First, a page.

Inktomi also failed to make any mention of free Add URL penalties, when it rolled out its paid inclusion program last November. We were told that free Add URL remained an option for those who did not want to pay. Inktomi advised that the only negative to using free Add URL was that pages submitted through it were not guaranteed to appear in its index. It did not add that they would also be subject to a ranking penalty. This lack of disclosure has caused confusion in the search engine optimization world.
Another concern about penalties is that anyone can submit another person's URL to Inktomi. Potentially, that means that nothing would stop a competitor from submitting your pages and getting them penalized. However, here's where we can move back from the brink and discover that the Add URL penalty isn't as bad as it sounds.
As it turns out, if a page submitted via free Add URL is later found by Inktomi's link crawler, then the penalty is automatically removed. This is because Inktomi has more faith that the page is less likely to be spam, so feels it doesn't need to penalize it from the start.
"If someone submits a page into the free Add URL, and if the main crawler also finds that page, then the normal scoring mechanism takes precedence," said Palmer.
So, if you submit a brand new page, that page starts out at a disadvantage. However, if Inktomi's link crawler discovers it, the disadvantage is removed. Moreover, once the link crawler finds it, then any competitors resubmitting the page shouldn't cause it to drop in rank.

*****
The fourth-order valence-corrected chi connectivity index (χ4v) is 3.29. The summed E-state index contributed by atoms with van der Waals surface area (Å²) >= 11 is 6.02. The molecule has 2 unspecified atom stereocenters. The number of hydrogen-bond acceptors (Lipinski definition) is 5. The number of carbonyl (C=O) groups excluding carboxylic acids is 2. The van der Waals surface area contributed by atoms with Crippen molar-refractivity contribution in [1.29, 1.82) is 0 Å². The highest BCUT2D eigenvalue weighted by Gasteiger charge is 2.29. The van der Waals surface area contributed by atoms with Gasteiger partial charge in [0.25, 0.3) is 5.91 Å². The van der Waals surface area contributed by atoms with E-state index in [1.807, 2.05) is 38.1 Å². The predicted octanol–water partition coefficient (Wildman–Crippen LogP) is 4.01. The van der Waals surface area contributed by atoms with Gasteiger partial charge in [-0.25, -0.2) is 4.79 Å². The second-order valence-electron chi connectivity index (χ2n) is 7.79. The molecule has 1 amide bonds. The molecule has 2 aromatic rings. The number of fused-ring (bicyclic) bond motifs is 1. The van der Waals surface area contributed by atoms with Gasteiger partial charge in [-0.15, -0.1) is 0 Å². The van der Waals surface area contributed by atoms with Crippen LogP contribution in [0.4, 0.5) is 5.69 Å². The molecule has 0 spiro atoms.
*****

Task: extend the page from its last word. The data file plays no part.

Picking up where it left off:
Remember I said there were three crawling systems? The last one is Inktomi paid inclusion crawler. Those using the Inktomi paid inclusion system have their URLs visited by this. The paid pages are not boosted in rank, but neither are they penalized, as with the free Add URL pages. In other words, they are treated exactly the same as if the link crawler found them.
"I think partly because we do charge a little bit for it, people don't submit millions of fake pages," said Palmer. "So, we give those pages normal scoring, just like the main crawler."
No doubt you can expect to see Inktomi eventually kill its free Add URL system. The company says the only reason it hasn't yet done so is to figure out how to establish a new system that only non-profit sites can use. "Before we turn the free one off, we want to solve that, let them request a listing," said Palmer.
Pay For Placement
Past articles about Inktomi's paid inclusion system can be found here.
Ink Plans On Ending Free Submission
Webmaster World, Nov. 12, 2000
Thread from Webmaster World forums where news of the Add URL penalty emerged.
HotBot Add URL page
Some of HotBot's results come from Inktomi, so you can use its free Add URL form to tell Inktomi about your pages -- and that means those that are accepted should eventually show up in the Inktomi-powered portions of MSN Search and at other Inktomi-powered search engines.
Inktomi Paid Inclusion Program via Position Tech
Signups for Inktomi's paid inclusion program are a taken here.
Inktomi Paid Inclusion Program via WebGravity
Inktomi named WebGravity its new European partner for its paid inclusion program, and orders can be placed here.